Improvising and Adapting in the Air
At war’s end, VMF-312, VMF-323, and VMF-224 Corsairs were flying from Okinawa and battling Japanese kamikaze attacks- even going so far as to hack the tail off an attacking Japanese plane with its propeller. The pilot who performed this feat, Marine Lieutenant Robert R. Klingman of VMF-312, landed safely despite having lost 5 inches of his propeller blades in the attack. Buzzsaw Bob was awarded the Navy Cross for his efforts. Corsairs were also flying from Navy fast carriers and escort carriers.
Advice From the Lone Eagle
The F4U also fulfilled the role of fighter-bomber in the Pacific. By early 1944, Marine pilots were flying close support missions during amphibious landings. Noted aviation pioneer Charles Lindbergh flew Corsairs with the Marines as a civilian “technical advisor” in order to determine how best to increase the Corsair’s payload and range in the attack role. Lindbergh coaxed a Corsair into the air while lugging 4,000 pounds (1,800 kilograms) of bombs- only slightly less than the standard payload of the four engine B-17 bomber. Naturally and perhaps inevitably, Lindbergh flew strike missions against the Japanese during the Marshall Islands campaign.
In the Groove Again
Despite the initial decision to issue the F4U only to Marine Corps units, two Navy units, VF-12 (October 1942) and later VF-17 (April 1943) were equipped with the F4U. Both units ended up flying their first missions while shore-based. In November 1943, VF-17 reinstalled the tail hooks so its F4Us could land and refuel while flying Combat Air Patrol (CAP) for the Navy task force participating in the raid on the Japanese stronghold of Rabaul. The squadron’s pilots landed, refueled, and took off from the U.S. carriers Bunker Hill and Essex on 11 November 1943.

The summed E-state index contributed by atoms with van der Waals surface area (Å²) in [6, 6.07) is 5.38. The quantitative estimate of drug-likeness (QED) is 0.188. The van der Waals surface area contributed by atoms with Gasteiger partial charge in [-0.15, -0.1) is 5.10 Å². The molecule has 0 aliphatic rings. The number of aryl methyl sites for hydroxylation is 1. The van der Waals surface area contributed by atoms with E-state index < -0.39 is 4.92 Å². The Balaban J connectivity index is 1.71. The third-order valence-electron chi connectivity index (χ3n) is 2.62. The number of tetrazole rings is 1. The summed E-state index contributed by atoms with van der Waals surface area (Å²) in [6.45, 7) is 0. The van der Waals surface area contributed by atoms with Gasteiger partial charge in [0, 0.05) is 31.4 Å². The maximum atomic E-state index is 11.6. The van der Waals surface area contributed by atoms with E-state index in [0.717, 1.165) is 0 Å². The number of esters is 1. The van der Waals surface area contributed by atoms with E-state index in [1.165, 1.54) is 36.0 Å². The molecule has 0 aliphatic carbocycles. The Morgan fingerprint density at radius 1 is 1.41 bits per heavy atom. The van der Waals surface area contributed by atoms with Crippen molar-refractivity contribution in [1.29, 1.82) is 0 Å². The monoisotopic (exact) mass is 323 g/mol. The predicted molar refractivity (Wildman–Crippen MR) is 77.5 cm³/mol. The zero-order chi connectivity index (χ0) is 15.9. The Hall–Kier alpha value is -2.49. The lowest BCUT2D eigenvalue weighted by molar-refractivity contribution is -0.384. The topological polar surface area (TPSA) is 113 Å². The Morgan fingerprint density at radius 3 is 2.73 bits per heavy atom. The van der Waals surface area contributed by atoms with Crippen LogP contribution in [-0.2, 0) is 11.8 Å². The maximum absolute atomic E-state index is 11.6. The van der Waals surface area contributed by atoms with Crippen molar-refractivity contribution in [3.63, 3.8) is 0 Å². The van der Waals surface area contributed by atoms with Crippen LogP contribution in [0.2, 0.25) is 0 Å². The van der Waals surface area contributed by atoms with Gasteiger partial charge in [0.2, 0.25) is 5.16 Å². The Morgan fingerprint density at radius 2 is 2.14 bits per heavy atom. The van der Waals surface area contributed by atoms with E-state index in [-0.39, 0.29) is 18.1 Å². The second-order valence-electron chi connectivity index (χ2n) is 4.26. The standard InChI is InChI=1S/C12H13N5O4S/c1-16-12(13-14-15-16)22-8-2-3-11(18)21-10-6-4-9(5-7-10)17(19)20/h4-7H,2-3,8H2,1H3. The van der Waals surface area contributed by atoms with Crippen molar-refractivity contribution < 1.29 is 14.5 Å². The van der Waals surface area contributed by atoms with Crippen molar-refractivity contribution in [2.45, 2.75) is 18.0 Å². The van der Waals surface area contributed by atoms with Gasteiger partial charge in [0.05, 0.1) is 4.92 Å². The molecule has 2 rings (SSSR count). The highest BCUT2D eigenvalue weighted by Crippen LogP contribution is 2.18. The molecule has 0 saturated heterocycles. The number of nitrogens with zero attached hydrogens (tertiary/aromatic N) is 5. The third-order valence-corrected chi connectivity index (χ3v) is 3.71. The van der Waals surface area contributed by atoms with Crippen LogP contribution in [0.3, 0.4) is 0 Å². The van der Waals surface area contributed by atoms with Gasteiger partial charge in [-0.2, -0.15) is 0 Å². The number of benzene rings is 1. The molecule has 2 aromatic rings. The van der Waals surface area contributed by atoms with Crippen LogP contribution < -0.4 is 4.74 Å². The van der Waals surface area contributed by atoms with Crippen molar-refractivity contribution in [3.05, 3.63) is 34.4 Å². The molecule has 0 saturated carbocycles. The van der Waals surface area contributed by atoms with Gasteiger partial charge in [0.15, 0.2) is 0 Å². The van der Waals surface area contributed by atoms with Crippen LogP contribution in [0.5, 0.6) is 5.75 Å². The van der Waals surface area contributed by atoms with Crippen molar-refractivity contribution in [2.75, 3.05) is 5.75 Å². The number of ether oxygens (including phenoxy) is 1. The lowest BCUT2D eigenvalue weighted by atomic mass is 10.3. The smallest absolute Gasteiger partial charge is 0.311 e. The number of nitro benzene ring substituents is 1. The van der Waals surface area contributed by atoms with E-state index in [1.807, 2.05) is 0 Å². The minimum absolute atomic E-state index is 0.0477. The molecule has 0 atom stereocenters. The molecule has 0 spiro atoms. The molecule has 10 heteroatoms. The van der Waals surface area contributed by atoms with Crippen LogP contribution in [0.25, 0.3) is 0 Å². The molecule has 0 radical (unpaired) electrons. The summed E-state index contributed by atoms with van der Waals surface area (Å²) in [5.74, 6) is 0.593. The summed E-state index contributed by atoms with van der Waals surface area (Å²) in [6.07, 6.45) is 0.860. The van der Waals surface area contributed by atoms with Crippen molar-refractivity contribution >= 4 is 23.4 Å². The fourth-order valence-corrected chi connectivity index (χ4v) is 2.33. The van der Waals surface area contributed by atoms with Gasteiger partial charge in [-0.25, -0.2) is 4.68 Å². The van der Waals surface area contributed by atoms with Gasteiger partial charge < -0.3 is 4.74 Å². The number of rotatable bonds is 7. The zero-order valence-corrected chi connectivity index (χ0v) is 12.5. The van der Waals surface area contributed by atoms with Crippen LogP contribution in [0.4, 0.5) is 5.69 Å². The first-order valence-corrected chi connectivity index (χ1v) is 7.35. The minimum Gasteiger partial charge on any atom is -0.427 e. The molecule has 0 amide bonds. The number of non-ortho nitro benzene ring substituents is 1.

Better Late Than Never
The U.S. Navy did not get into combat with the F4U until September 1943. The work done by the Royal Navy’s Fleet Air Arm meant that the British qualified the type for carrier operations first. Only after the revised landing gear strut was introduced in April 1944 did the U.S. Navy finally accept the F4U for shipboard operations. The first US Corsair unit to be based effectively on a carrier was the Marine Corps squadron VMF-124, which joined the Essex air group accompanied by VMF-213.
Built to Beat the Vaunted Zero
The Corsair was able to outperform the Japanese A6M Zero. While the Zero could turn better than the F4U at low speeds, the Corsair was faster and could both out climb and out dive the A6M. This performance advantage, combined with the ability to take severe punishment, meant that an F4U pilot flew a more forgiving aircraft that would protect him better and take more punishment than his opponent. Having 2300 rounds of ammunition for his guns never hurt either.
By the (Impressive) Numbers
Between the U.S. Navy and the Marine Corps the Corsair flew 64,051 operational sorties during the war, which was 44% of total fighter sorties. Only 9,581 of those sorties (15%) were flown from carrier decks. Corsair pilots claimed 2,140 air combat victories against 189 losses to enemy aircraft, for an overall kill ratio of better than 11:1. The Corsair also performed the fighter-bomber mission effectively, delivering 15,621 tons of bombs during the war, which amounted to 70% of total bombs dropped by U.S. fighters.